Of course, technology marches on, and my current cameras make the D70 look like a small toy. The larger viewfinders, larger LCD screens, pro-level autofocus, faster fps, and vastly improved high-ISO performance made the D300 and, even moreso, the D700, very good upgrades for me. I am fond of the D70 but I won’t really miss it. Also, after gifting a 50/1.8 with the D70, I replaced it with a 50/1.4, and this combined with the high-ISO magic of the D700 enables me to handhold photos like this one:
D700, 50mm, f/1.4, 1/25, ISO 12800. I took some of my favorite photos with the ol’ D70, but I couldn’t have taken this one with it.
Monday, May 11th, 2009
A few Saturdays ago there was a great avant-garde music festival, Avant Fairfax, held in Fairfax City’s Old Town Hall building. This is no concert hall, of course, so lighting was minimal; a couple acts used two lighting trees that helped enormously, but most played in relative darkness - just the house lights dimmed to almost nothing. I had brought my D300 with 17-55/2.8 and my D700 with 50/1.8 and 24/2.0. Because of the low lighting, the majority of my shots were with the D700 at ISO 3200 and 6400. The above shot is at ISO 6400, f/1.8, 1/25 sec shutter.
The above shot was even more extreme: ISO HI 1.0 (12,800 equivalent), f/1.8, 1/10 sec shutter. It was basically almost pitch dark except for that blue LED. I am absolutely amazed that I got anything at all, much less this, which is hardly printable at a large size but is quite usable on the web. Yup, this D700 thing is a pretty nice machine.
Full photoset here.
Tuesday, April 28th, 2009
How well does it work? The above is shot at 17mm on my D700 using my Nikon 17-55/2.8 DX lens. Obviously, the image circle doesn’t cover the FX frame. No surprises there. I’ve been told that the Nikon 17-55 is usable on FX bodies (D3x, D3, D700) at 28mm onwards. I did a few very quick and unscientific test shots to see for myself. Results after the jump. You can click through to each photo on Flickr to view the full-size 12 megapixel image, if you really want to.
No lens hood and no filter mounted on the lens (using the hood results in much more severe vignetting). Settings: manual exposure at ISO 800, f/5.6, 1/40 sec. Manual white balance at 4,917 Kelvins. D2XMODE3 picture control. None of this stuff changed from shot to shot, the only thing I changed was the focal length. But, I didn’t use a tripod, and note that at f/5.6 the darkening in the corners will be slightly milder than if I had shot wide open at f/2.8. So take this all with a grain of salt.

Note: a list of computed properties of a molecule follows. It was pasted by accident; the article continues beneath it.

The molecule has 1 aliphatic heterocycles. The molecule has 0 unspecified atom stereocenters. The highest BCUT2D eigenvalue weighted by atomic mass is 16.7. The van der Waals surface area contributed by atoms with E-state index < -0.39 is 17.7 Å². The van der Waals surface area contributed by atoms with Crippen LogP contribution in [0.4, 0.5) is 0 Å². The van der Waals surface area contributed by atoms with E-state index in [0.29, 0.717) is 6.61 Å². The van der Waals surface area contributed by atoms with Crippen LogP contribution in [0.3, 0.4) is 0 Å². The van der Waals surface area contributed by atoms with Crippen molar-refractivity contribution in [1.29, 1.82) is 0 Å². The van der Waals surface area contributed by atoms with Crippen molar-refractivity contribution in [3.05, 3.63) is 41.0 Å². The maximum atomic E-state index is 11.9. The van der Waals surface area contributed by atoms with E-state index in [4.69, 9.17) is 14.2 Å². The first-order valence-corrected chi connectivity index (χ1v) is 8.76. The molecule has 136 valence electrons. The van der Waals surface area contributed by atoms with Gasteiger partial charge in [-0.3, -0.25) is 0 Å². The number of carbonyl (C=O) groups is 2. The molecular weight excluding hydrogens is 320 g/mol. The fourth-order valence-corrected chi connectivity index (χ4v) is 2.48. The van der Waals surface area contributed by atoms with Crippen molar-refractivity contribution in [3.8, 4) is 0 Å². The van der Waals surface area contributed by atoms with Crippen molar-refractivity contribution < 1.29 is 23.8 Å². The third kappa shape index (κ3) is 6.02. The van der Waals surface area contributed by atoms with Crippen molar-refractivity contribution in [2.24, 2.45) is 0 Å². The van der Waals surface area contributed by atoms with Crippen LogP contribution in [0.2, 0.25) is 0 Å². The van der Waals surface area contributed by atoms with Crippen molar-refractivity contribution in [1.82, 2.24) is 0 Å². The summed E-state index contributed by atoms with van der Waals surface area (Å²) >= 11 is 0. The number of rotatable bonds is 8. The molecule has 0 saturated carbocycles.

Friday, April 24th, 2009
That’s right, I got myself a D700. Wide is wide again! Normal is normal again! Long is… uh, not quite as long again!
And, of course, the high ISO technology is cutting-edge. The above photo was shot at ISO 3200, underexposed, brought up about two-thirds of a stop in post (so effective ISO 5000), with high ISO noise reduction set to “low” and no other noise reduction done after the fact. The noise is definitely there, but the it’s mostly luminance noise, not a whole lot of chroma noise, and the pattern is actually pretty appealing, closer to film grain than any other digital noise signature I’ve seen. It looks a lot better in larger sizes - available at Flickr - than at the compressed, small version above.
Back in my pre-DSLR (and therefore pre-DX crop) days, my favorite lens was a Nikkor 24/2.0 AI-S. I absolutely loved the 24mm field of view, and the lens was fast, reasonably sharp, and built like a tank. After I got my first DSLR, if Nikon had made a 16mm DX prime I would have snapped it up in a second. After getting the D700, I slapped the trusty ol’ 24/2.0 on it and used it for my first real shots tonight. Felt like an old friend. On the other hand, a true 50mm is now something I’m a bit uncomfortable with; I don’t like it on DX, but on FX it now seems like this weird in-between to me, which is funny because for a long time all I had was an old 50/1.8 Series E lens handed down from my brother, and I loved it.
More to come, of course!
Friday, December 26th, 2008
Well, that ended up being pretty easy, initial delay aside. I dropped off my Nikon 17-55/2.8 lens for repair at Penn Camera at the beginning of November. I was told it would take a couple weeks for an estimate to come down the pike. It ended up taking almost a month for reasons unknown to me. After I approved the estimate - 10 days after it came in from Nikon to Penn Camera, because somehow I wasn’t notified and had to call to find out - it was only 10 more days before the repair was complete and the lens was back at Penn Camera for me to pick up. All told, exactly seven weeks’ wait, although if you subtract the 10-day delay that was Penn Camera’s fault instead of Nikon’s, the total wait was well within the 4-6 week range that I was told. Not bad.
The timeline looked like this:
- October 31 - I drop the lens about 4 feet. The impact embeds the AF contacts into the bayonet mount of the lens. Glass is fine but AF does not work.
- November 4 - I drop the lens off at Penn Camera for repair, am told it will take up to 2 weeks to get an estimate and up to 4-6 weeks total before I get the lens back, barring unforeseen delays involving parts shortages or whatnot.
- December 2 - Nikon finally gets an estimate in to Penn Camera. Penn Camera fails to notify me.
- December 12 - I call Penn Camera, they look up my ticket and find the estimate, and I approve it.
- December 23 - Penn Camera calls me to tell me the lens is back in their hands. I pick it up; it looks good. End of story.
The lens itself looks great - the above AF contacts were what had gotten bashed into the body of the lens by the impact when I dropped it on the sidewalk on Halloween night. Things that were done at the Nikon repair shop, according to my receipt, include “Replace bayonet mount unit,” “Repair Helicoid Assembly,” “Repair Aperture Ring Assembly,” and “General CLA to Specs.” Total cost? US $225 - far less than I had feared; I was braced for anything up to and above $500. Sweet!